While the hospital’s literacy program focuses on birth – five years old, the city’s Preschool Promise program aims to fill the gap in access to pre-K to ensure more students are prepared for success in Kindergarten and beyond. Half of the 9,200 three and four-year-old children in Cincinnati live at or below the federal poverty level, and 40% are not prepared for Kindergarten. The funding for preschool tuition assistance has not sufficiently met the demand, so the Cincinnati Preschool Promise commits to increased funding to make quality preschool more affordable for families who need it most. (For more information  go to: www.cincy-promise.org)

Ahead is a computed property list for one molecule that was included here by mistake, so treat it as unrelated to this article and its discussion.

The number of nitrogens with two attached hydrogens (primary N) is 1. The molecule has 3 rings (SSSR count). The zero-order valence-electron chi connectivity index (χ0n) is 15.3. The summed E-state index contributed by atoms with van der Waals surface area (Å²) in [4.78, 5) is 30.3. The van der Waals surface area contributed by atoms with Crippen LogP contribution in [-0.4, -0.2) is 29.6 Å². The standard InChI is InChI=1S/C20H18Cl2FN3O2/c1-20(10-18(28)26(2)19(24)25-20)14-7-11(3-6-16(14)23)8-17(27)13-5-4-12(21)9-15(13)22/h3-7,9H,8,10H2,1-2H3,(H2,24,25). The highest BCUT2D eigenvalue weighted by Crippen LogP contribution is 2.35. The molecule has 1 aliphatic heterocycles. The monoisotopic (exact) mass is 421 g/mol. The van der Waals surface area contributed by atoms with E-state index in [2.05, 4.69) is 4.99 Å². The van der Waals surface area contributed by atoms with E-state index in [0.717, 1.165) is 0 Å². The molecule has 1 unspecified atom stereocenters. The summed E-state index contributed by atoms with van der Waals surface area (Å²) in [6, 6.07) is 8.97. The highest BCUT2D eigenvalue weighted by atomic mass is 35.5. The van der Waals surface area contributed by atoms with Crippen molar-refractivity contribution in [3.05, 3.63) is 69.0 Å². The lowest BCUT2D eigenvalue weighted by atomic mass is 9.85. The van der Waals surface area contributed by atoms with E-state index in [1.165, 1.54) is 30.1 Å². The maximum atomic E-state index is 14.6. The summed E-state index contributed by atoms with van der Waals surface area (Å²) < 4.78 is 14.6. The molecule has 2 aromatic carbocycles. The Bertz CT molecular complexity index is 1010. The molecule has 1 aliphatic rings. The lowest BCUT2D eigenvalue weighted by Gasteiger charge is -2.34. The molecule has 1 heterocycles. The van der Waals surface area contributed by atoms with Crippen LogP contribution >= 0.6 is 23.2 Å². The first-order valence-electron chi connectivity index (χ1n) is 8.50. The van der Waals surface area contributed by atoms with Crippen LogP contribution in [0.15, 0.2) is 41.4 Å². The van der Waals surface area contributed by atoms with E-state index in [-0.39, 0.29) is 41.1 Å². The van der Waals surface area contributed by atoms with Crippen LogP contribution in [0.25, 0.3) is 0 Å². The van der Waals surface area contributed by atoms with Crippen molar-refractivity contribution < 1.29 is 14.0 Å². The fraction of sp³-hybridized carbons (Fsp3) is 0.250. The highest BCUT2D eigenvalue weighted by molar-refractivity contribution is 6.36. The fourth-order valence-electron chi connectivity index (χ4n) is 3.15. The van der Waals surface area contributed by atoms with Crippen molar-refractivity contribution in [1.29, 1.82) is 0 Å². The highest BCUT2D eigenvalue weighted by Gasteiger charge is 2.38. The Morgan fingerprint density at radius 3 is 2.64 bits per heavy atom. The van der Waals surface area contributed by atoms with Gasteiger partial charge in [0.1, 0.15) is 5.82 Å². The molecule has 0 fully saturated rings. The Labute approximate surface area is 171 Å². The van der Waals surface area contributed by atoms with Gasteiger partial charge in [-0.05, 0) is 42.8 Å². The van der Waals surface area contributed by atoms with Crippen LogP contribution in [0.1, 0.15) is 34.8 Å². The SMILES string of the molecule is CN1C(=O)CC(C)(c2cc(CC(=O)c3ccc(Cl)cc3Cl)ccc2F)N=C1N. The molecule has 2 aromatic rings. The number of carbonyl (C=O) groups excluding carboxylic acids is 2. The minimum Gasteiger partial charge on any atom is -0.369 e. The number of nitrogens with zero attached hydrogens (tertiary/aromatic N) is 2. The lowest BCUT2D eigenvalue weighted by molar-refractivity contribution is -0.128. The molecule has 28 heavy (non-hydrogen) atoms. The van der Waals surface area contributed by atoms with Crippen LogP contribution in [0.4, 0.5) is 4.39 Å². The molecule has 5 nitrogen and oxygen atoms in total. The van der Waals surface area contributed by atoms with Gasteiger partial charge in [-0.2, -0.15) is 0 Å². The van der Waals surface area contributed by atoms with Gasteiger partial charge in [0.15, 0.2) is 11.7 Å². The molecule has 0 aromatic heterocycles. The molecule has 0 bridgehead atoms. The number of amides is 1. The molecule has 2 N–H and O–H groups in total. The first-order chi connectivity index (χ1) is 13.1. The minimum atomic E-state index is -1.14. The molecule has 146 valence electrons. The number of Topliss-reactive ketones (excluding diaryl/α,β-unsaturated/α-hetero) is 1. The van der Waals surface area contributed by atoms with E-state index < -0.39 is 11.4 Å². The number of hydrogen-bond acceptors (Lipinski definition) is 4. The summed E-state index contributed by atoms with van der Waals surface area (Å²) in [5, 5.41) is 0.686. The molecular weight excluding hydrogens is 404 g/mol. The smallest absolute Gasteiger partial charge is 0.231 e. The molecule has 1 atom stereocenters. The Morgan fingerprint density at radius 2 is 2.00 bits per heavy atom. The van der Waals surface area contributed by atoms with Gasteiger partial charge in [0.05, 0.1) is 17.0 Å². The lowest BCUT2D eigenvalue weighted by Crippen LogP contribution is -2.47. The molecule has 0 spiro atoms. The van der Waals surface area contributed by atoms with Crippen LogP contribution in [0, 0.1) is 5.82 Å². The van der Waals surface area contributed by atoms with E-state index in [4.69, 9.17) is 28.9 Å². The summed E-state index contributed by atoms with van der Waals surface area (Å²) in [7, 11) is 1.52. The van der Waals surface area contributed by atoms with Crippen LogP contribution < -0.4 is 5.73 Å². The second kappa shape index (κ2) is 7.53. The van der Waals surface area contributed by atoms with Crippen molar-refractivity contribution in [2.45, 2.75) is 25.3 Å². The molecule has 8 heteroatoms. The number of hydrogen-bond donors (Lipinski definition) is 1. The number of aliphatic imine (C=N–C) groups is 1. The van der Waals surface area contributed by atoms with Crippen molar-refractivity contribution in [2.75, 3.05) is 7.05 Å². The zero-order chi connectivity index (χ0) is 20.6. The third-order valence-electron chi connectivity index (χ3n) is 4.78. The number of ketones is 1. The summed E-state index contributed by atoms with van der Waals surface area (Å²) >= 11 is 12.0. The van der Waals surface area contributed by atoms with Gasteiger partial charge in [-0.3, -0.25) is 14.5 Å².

Ultimately, practitioners seeking education and health equity have long understood that moving the needle will require systemic changes to how our public and private sectors meet the needs of local community members. While there aren’t cities in our country that have completed the process of fully overhauling their systems to achieve healthy living and learning conditions, we see bright spots in communities like Cincinnati where public officials and private citizens are reshaping the structures for resourcing and supporting the needs of all community members in a way that is driven by and for Black, Hispanic and low-income community members. This type of systems change does take time, given that communities are essentially redesigning the racist, inequitable systems that we inherited from past decades of our history, all while continuing to serve the students and families needing support here and now.